He has now closed a new fund, SaaS Ventures, with a $24 million capital commitment to invest in those proportional opportunities. The new fund’s limited partnership is run by Pennington Partners, which manages a number of family offices. It’s also backed by registered investment advisors, Bloom said, who understand the benefits of large venture capital firms but are often unable to get involved in higher ticket sizes.

Bloom has already closed five deals, including Apollo.io’s Series D and MaintenX’s Series C, both led by Bain Capital Ventures; Cover Genius’s Series E, led by Spark Capital; and Elasticity’s Series B round, led by Insight Partners.

Proportional bounce

Bloom isn’t the only one finding success with pro rata-targeted funds. According to SEC filings, Keith Teare’s SignalRank is looking for a $33 million fund, which it began raising in January. Alpha is also raising a new fund to target pro rata, according to Steve Brotman, managing partner of Alpha Partners. The firm has secured a little over $125 million in capital commitments, and they expect to close with over $150 million by the end of July.

Bloom said that for many of the early investors on a company’s cap table, because many of them write checks of $1 million to $3 million, pro rata is traditionally the only way they can get into these larger deals. Likewise for founders, this type of deal supports their existing investors.

“We are essentially the LPs of their existing investors, so they can get proportional rights to anti-dilution,” he said. “At some point, the founders will cut off the existing investors, so I give them access to very cheap and quick capital.”

As Root VC’s Edwards pointed out, two years ago, investors weren’t rushing to do proportional deals. Today, it seems to be a different story. The proportional play is heating up, according to Bloom and Brotman, who say a big reason for this is fewer deals being done at later stages, so it’s more challenging to get access to those big-ticket deals.

In the first quarter of 2024, $9.3 billion in capital was raised by VCs across 100 U.S. funds, just 11.3% of the $81.8 billion in capital raised in the 2023 market, according to PitchBook-NVCA Venture Monitor.

Steve Brotman, Alpha Partners
Steve Brotman, Managing Partner, Alpha Partners
Image Credit: Alpha Partners /

Investors said this leaves an unusually large number of VCs unable to fund their pro-rata rights. In fact, Brotman says that in 95% of cases, investors are not exercising their pro-rata rights.

“Pro rata rights and opportunity funds really jumped in 2021 and 2022, then started to trend down in 2023,” he told TechCrunch. “In 2024, there are a lot fewer funds being raised by smaller funds. LPs are realizing that. They co-invested a lot in 2022 and 2021 and, frankly, they lost a lot because they rushed in at a big valuation.”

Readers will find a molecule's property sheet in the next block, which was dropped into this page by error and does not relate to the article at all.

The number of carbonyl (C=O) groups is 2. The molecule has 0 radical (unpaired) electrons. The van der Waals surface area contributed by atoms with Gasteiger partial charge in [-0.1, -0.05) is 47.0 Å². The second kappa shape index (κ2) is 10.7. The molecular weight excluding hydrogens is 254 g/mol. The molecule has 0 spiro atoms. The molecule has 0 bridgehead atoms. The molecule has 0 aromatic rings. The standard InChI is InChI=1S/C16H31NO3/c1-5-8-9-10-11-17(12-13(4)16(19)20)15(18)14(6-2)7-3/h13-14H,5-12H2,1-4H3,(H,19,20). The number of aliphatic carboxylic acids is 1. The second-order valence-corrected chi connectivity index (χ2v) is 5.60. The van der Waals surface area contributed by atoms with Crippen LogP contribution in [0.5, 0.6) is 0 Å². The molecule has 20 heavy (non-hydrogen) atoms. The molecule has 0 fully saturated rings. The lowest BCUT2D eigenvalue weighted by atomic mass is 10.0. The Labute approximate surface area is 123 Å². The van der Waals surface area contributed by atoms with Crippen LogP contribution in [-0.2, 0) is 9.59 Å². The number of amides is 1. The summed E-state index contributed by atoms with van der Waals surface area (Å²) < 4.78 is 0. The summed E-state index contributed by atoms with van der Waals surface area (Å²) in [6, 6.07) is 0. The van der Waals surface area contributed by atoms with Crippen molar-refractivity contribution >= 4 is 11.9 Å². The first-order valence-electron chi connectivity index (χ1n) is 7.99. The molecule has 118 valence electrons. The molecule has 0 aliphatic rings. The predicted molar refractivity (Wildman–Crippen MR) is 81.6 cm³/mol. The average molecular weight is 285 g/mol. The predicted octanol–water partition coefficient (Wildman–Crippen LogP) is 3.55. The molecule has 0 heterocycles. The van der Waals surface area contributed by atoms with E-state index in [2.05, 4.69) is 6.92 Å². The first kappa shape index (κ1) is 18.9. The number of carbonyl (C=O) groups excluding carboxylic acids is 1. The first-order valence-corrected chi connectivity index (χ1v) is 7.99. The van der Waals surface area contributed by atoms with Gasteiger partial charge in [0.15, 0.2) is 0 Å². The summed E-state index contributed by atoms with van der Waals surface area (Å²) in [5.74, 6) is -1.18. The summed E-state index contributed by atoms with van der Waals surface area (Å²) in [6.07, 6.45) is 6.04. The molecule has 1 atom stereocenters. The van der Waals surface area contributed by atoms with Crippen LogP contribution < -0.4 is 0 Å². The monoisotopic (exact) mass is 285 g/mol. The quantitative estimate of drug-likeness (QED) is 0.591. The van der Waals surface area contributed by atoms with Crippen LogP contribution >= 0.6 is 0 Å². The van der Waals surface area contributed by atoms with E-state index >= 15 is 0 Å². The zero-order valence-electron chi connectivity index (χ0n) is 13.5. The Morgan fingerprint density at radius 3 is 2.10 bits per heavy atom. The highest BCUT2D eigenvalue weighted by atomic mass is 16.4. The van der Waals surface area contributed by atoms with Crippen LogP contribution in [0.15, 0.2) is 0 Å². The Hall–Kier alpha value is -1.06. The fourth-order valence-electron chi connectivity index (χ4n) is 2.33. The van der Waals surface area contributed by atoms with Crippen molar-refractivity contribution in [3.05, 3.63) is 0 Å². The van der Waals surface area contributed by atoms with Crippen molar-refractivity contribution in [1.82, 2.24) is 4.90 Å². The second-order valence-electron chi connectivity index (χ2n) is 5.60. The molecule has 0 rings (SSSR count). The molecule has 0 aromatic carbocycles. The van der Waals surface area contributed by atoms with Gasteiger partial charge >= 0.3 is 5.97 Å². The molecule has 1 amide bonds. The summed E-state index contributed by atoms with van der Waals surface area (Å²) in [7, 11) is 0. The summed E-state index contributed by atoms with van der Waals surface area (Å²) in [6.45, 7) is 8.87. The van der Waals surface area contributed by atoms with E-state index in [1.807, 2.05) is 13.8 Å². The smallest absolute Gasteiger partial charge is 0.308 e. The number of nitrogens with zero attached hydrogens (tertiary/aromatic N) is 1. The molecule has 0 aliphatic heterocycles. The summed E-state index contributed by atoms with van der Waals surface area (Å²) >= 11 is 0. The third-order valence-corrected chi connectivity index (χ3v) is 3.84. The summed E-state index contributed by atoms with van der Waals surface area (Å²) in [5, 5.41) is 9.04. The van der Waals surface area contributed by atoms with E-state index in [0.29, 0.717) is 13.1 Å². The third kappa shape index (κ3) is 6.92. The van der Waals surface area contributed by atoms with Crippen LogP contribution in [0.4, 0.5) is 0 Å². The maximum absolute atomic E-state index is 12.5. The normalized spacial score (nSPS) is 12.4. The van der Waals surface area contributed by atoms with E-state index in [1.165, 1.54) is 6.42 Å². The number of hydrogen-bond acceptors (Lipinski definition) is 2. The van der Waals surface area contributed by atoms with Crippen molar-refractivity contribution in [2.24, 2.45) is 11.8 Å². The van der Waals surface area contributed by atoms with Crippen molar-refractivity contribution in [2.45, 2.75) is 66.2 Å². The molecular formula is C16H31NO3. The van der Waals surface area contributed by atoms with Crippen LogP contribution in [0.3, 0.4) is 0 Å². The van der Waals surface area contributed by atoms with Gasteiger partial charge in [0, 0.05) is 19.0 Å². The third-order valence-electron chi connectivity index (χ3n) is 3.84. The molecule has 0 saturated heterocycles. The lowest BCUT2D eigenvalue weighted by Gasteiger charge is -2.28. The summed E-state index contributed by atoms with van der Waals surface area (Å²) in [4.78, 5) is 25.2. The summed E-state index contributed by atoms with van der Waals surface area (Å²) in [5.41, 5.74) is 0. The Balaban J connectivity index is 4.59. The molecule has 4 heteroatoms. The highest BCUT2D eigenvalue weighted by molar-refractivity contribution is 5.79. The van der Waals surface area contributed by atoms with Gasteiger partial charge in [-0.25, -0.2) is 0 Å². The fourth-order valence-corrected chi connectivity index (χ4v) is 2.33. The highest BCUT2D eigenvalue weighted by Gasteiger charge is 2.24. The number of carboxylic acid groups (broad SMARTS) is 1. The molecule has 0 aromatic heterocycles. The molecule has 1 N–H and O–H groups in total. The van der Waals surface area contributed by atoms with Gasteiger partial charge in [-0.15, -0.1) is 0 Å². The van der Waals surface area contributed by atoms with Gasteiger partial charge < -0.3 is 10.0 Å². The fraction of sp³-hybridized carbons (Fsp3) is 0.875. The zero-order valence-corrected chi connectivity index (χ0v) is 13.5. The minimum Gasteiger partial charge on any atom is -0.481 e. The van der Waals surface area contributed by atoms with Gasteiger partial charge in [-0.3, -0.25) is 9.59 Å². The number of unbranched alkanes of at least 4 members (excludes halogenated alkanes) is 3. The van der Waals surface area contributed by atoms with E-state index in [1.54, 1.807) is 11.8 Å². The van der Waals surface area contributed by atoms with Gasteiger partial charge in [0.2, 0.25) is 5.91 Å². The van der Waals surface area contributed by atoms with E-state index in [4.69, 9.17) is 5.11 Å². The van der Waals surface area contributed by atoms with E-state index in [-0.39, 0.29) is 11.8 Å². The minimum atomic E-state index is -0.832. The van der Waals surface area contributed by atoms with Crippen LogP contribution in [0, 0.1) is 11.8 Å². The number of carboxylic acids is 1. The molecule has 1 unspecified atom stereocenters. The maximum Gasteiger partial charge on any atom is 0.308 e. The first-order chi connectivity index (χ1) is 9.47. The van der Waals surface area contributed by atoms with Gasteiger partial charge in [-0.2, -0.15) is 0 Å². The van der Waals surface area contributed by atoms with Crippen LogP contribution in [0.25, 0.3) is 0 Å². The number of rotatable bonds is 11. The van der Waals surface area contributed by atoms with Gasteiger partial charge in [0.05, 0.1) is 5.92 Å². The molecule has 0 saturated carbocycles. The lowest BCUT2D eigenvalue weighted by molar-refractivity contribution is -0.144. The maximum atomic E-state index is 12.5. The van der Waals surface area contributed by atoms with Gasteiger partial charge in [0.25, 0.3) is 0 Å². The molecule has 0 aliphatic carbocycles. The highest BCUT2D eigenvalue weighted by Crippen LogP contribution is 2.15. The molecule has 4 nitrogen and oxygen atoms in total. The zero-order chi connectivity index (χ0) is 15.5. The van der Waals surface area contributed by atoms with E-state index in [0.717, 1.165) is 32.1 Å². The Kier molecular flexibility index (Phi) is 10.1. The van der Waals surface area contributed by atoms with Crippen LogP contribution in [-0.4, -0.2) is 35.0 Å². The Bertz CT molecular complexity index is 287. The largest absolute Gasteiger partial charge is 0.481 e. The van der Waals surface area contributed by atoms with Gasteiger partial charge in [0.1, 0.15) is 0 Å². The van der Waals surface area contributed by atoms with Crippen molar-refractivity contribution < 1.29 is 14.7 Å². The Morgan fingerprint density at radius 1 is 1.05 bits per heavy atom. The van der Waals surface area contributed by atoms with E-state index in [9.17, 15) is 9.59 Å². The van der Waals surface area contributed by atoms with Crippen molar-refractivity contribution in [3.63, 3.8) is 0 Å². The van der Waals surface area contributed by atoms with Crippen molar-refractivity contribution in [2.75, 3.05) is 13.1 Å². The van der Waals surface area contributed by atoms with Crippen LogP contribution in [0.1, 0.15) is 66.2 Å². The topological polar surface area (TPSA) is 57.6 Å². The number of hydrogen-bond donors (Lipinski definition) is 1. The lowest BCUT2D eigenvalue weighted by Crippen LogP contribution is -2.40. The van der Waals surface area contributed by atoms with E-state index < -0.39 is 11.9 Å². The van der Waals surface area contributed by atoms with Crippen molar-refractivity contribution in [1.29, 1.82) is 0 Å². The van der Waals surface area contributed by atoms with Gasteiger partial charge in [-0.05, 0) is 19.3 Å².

He compared it to playing the card game blackjack and if you have a certain hand, you can double your bet based on the bet shown by the dealer. “If you don’t double when you can, the house wins. The same is true in venture capital, but no one bothers to talk about it,” he told TechCrunch.

Renowned angel investor Jason Calacanis, founder and CEO of Inside.com and Launch, sat down with Brotman in May for his podcast, “Driving Alpha,” and told Brotman that if he had exercised his pro rata follow-on rights in his first fund, he could have tripled the return, which has already generated a 5x return. So why didn’t he do it?

Calacanis said, “Well, at that point, you were trying to use your 100 swings at bat, or in this $10 million case, 109 swings, to hit an outlier based on the power law.” In this case, the “power law” is where a single investment generates a greater return than all the other investments combined.

Risk and duration are impacting institutions and family offices right now, with duration “really being the killer,” Brotman said. Many of these institutions don’t have 10 to 15 years to prove their worth — but rather three to six years.

Venture capitalists need to double down on their winners and talk to their founders about why it’s important for them to do so. Also, if they can exercise their pro rata rights, they can often stay on the board, which is important for early VCs, Brotman said.

“A big component of being a venture capitalist is being able to be on board your unicorn,” he said. “Even if they’re not on the board, the fact that they’re investing means CEOs will still spend more time with them and respond to their calls.”